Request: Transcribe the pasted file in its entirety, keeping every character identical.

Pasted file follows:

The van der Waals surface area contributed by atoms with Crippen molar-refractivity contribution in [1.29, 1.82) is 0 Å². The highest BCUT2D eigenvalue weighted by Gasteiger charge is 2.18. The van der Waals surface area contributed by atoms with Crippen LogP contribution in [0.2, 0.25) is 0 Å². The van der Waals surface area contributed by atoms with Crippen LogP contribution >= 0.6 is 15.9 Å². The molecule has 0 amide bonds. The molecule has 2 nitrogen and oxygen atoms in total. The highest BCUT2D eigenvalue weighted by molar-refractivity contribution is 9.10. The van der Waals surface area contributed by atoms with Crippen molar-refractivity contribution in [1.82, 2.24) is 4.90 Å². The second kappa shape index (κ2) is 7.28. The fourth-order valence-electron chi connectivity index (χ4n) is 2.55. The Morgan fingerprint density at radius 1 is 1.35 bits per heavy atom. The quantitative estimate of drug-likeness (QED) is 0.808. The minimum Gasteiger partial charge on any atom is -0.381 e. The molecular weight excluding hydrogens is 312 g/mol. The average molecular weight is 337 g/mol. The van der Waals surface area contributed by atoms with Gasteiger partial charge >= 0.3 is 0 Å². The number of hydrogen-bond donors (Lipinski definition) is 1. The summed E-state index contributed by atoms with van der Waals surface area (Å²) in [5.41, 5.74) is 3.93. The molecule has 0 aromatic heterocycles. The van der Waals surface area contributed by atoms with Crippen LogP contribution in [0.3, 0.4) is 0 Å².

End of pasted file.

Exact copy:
The van der Waals surface area contributed by atoms with Crippen molar-refractivity contribution in [1.29, 1.82) is 0 Å². The highest BCUT2D eigenvalue weighted by Gasteiger charge is 2.18. The van der Waals surface area contributed by atoms with Crippen LogP contribution in [0.2, 0.25) is 0 Å². The van der Waals surface area contributed by atoms with Crippen LogP contribution >= 0.6 is 15.9 Å². The molecule has 0 amide bonds. The molecule has 2 nitrogen and oxygen atoms in total. The highest BCUT2D eigenvalue weighted by molar-refractivity contribution is 9.10. The van der Waals surface area contributed by atoms with Crippen molar-refractivity contribution in [1.82, 2.24) is 4.90 Å². The second kappa shape index (κ2) is 7.28. The fourth-order valence-electron chi connectivity index (χ4n) is 2.55. The Morgan fingerprint density at radius 1 is 1.35 bits per heavy atom. The quantitative estimate of drug-likeness (QED) is 0.808. The minimum Gasteiger partial charge on any atom is -0.381 e. The molecular weight excluding hydrogens is 312 g/mol. The average molecular weight is 337 g/mol. The van der Waals surface area contributed by atoms with Gasteiger partial charge >= 0.3 is 0 Å². The number of hydrogen-bond donors (Lipinski definition) is 1. The summed E-state index contributed by atoms with van der Waals surface area (Å²) in [5.41, 5.74) is 3.93. The molecule has 0 aromatic heterocycles. The van der Waals surface area contributed by atoms with Crippen LogP contribution in [0.3, 0.4) is 0 Å².